There will be no additional costs because the compliant products we are buying right now already meet the standard.  No changes, modifications – nothing needs to be invented or developed.

For those who haven’t been buying low emission complaint products, converting to clean engines will reap benefits including fuel savings; a longer working life; quieter operation; compliance with overseas safety standards; and a higher resale value.

Change is always a challenge, but talking to members and the public over the last ten years it seems that most people agree the change is necessary or inevitable.

The bottom line: this is not new as we have heard the same government briefings for more than a decade, and have seen the overseas trends develop for longer.   So the writing has been on the wall.

Fuel systems will also change

The US EPA Phase III Regulations have a requirement to reduce fuel vapour adding to smog levels. The Australian Standard will need to meet the fuel evaporative standard.  These standards that have been on cars for a decade and will also come into effect for power equipment.  For large installations like a boat this will apply to: low permeable hoses; fuel tank expansion capacity; and a carbon canister on the vent line.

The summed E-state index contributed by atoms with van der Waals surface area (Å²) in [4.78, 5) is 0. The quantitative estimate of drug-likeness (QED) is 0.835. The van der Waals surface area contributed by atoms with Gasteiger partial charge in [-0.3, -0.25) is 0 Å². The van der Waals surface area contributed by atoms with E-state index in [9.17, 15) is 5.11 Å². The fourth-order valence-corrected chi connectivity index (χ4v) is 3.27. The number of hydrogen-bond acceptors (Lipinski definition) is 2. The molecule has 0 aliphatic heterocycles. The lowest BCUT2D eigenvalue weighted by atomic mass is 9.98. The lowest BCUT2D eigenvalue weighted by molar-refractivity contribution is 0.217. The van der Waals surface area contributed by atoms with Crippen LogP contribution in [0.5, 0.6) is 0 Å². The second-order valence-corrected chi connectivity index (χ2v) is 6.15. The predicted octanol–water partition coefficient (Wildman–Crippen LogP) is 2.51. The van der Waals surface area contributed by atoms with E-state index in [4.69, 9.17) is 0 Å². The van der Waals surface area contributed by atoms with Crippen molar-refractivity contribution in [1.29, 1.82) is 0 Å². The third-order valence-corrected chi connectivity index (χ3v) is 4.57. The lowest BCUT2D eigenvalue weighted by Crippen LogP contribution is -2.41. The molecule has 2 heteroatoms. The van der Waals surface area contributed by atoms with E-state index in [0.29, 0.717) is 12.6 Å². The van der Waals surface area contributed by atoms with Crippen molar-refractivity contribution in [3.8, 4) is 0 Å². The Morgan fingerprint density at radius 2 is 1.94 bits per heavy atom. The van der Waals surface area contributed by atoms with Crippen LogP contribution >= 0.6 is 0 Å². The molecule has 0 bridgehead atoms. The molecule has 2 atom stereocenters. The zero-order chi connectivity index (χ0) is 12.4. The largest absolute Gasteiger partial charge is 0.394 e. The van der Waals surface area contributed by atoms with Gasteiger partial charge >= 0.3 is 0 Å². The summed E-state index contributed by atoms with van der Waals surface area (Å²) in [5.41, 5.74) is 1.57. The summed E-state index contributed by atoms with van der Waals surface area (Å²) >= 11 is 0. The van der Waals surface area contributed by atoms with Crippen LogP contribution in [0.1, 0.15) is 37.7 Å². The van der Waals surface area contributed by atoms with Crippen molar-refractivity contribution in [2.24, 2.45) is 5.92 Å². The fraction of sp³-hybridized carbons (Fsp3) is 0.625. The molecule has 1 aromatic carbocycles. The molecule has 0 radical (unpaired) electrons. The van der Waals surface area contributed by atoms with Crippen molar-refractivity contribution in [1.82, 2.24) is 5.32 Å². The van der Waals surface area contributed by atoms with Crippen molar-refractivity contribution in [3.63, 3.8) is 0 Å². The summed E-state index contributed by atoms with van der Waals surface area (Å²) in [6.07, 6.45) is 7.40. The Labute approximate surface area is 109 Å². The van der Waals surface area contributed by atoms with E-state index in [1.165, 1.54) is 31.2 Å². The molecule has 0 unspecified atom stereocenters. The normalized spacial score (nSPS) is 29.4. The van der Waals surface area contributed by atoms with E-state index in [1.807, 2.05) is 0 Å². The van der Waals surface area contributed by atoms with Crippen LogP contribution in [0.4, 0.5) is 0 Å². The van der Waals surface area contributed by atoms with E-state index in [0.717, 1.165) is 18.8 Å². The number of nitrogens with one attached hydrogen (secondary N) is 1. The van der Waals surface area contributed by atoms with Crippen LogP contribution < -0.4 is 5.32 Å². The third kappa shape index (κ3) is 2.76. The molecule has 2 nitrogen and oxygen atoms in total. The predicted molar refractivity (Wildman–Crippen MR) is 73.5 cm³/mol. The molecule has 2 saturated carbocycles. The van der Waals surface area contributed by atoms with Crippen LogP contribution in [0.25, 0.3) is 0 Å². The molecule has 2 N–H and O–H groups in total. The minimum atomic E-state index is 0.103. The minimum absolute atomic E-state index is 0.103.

Garden equipment will need to meet some of these requirements.  Fuel tanks and hoses will be tested to ensure they comply with strict permeation limits i.e., the ability of the fuel and its vapours to reach the atmosphere is restricted.  We will have more technical details in the third article in this series, but please contact OPEA if you need to know sooner.  

The Timetable for Emissions Standards

Environment Minister Greg Hunt made an announcement in February 2015 that clears the path for a final statement at the next Ministers’ meeting in mid 2015, and then the process of drafting the laws begins.

During the June/July 2015 meeting a final decision on whether the way forward is through self-regulation, co-regulation, or government regulation will be made.  A decision has already been made to reduce emissions now we need to decide on the regulatory framework.  Self-regulation and co-regulation work best when there are a few very large importers, but when there are many small businesses, Government regulation is the fairest option.

Most industry observers are reluctant to make predictions – but we feel that the Outdoor Power Industry needs our educated guesses, so no member is planning in the dark. 

Our safest prediction is that we will have regulations that are a mirror copy of the USA regulations. After all, that’s the only plan that has been considered in the 2007 Expert Panel’s report, the Cost Benefit Analysis in 2008, in the public consultation in 2010, and in every conversation we have had with Government, as recently as last month.